The Land Privatization Movement is Alive and Well
From Randy Rasmussen; Director of Public Lands BCHA
By Hal Herring
The stories come in, one after another, about the “retreat of the land grabbers.” The latest is a piece by the good writer and journalist Jimmy Tobias, called “Another Loss for the Land-Grab Campaign,” May, 2017 issue of the Pacific Standard Magazine.
Tobias notes that Nevada’s Congressional Representative Mark Amodei, one of the leaders of the anti-public lands movement had withdrawn his bill HR 1484, called the Honor the Nevada Enabling Act (a strange name for his bill since the actual Nevada Enabling Act of 1864 clearly states that all undistributed public lands would remain in the hands of the federal government, but no history, no agreement, no fact, ever stands in the way of those who are obsessed with taking public lands for themselves and their masters). Amodei’s failed bill called for the transfer of an initial 7.3 million acres owned by the American public, with millions more acres to follow, “on request of county or state governments.”
In February of 2017 newspapers across the nation covered the collapse of Utah Representative Jason Chaffetz’ H.R. 621, a bill that commanded the Secretary of the Interior to sell-off over 3.3 million acres of public land, after a concerted outcry of rage from hunting and fishing conservation groups. Chaffetz wrote on social media, “I am withdrawing HR 621. I’m a proud gun owner, hunter and love our public lands. The bill would have disposed of small parcels of lands Pres. Clinton identified as serving no public purpose but groups I support and care about fear it sends the wrong message…”
The wrong message, indeed.
Do Not Be Fooled
Even as fishermen and hunters and other public lands advocates celebrate what looks like a victory, the message of state control and privatization of public lands is pounding away, powerful and alive as ever, like the tell-tale heart in the old Edgar Allen Poe story of murder and guilt. While the land grabbers may have made a strategic withdrawal for the moment, there is no evidence- zero- that any of them have changed their minds or their goals.
The land privatization movement is alive and well and led by well-funded and highly motivated groups like the American Lands Council (whose campaign is called, shamelessly, “Free the Lands!” as if somehow the lands where we fish and hunt and roam with our families- the lands that are our birthright as American citizens- were somehow held in bondage by evildoers). Utah state representative Ken Ivory, a former director of the American Lands Council, told reporters that the takeover of public lands by the states was “like having your hand on the lever of a new Louisiana Purchase,” without ever noting that the original Louisiana Purchase cost the US $15 million in gold (about $450 million in today’s dollars) and a willingness to engage the Emperor Napoleon in outright war, nor did he mention that the Treaty of Guadalupe Hidalgo, under which Mexico ceded much of the rest of the West to the US, cost millions in gold and uncounted lives on the battlefield. Rep. Ivory, apparently, expects for Americans to simply give him and his cronies these lands, bought with our own blood and treasure, for free.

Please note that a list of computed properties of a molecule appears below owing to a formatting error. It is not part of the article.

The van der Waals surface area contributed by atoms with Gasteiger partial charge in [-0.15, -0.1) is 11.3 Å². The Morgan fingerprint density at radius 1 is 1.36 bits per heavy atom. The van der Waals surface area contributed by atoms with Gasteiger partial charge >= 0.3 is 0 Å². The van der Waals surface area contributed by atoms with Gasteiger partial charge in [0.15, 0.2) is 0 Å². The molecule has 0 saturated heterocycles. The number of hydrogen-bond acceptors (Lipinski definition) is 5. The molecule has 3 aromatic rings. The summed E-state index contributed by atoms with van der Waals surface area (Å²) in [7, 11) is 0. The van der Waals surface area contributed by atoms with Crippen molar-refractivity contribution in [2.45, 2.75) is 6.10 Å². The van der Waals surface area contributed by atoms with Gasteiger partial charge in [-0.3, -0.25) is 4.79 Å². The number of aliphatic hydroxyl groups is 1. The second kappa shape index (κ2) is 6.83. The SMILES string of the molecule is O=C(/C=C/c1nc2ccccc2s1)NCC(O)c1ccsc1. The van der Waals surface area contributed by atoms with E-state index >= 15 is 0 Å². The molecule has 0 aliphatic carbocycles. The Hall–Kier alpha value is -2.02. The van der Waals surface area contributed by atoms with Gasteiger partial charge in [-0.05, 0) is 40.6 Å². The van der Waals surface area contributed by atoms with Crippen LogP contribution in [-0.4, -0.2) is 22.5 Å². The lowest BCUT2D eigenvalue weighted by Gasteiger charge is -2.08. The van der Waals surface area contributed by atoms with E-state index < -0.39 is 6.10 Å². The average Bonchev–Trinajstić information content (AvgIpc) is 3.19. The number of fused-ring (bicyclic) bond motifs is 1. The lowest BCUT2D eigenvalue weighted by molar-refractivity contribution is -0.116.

The equally-well funded corporate front group the American Legislative Exchange Council (ALEC) writes boilerplate bills that are then carried to state legislatures and to Congress by willing or gullible lawmakers. ALEC authored this doozy, called the “Disposal and Taxation of Public Lands Act,” which says
“(1) On or before December 31, 2014, the United States shall: (a) extinguish title to public lands; and (b) transfer title to public lands to the state.”
The current Republican Party platform makes their plan absolutely clear, saying, “It is absurd to think that all that acreage must remain under the absentee ownership or management of official Washington. Congress shall immediately pass universal legislation providing for a timely and orderly mechanism requiring the federal government to convey certain federally controlled public lands to states.”
The catchwords here are “state control” or “transfer the lands to the states.”
All the available evidence and all historical precedence support the fact that if federally-managed public lands are transferred into state control, the lands will be sold. “Transfer to state control” is pure con-man double-speak for inevitable privatization of our public lands.
This movement to divest Americans of our public lands is based upon a simple, grim arithmetic: our lands, from the smallest, most lush National Forest in Mississippi to the tens of thousands of arid Western acres managed by the Bureau of Land Management, represent the largest and fattest cash cow left on the planet today. As the old-school humorist Will Rogers once noted, “buy land, they aren’t making any more of it.” Rogers, were he alive today, might say it differently: “If you have millions of acres of lands that belong to all Americans, you better make dang sure you know how best to keep it.” Because the hyenas are at the gates, and they are hungry, and they are shameless.
How can we keep our birthright, even as the population of the world in 2050 approaches 9 billion souls, and the population of our country- which has more than doubled in the past fifty years- adds another 50 or 100 million or more? How can we make the irrefutable argument that these lands’ highest purpose is to remain in public hands? How can we win this battle for the future of our nation, and the natural landscapes, the hunting and fishing and freedom that makes our country the envy of the world?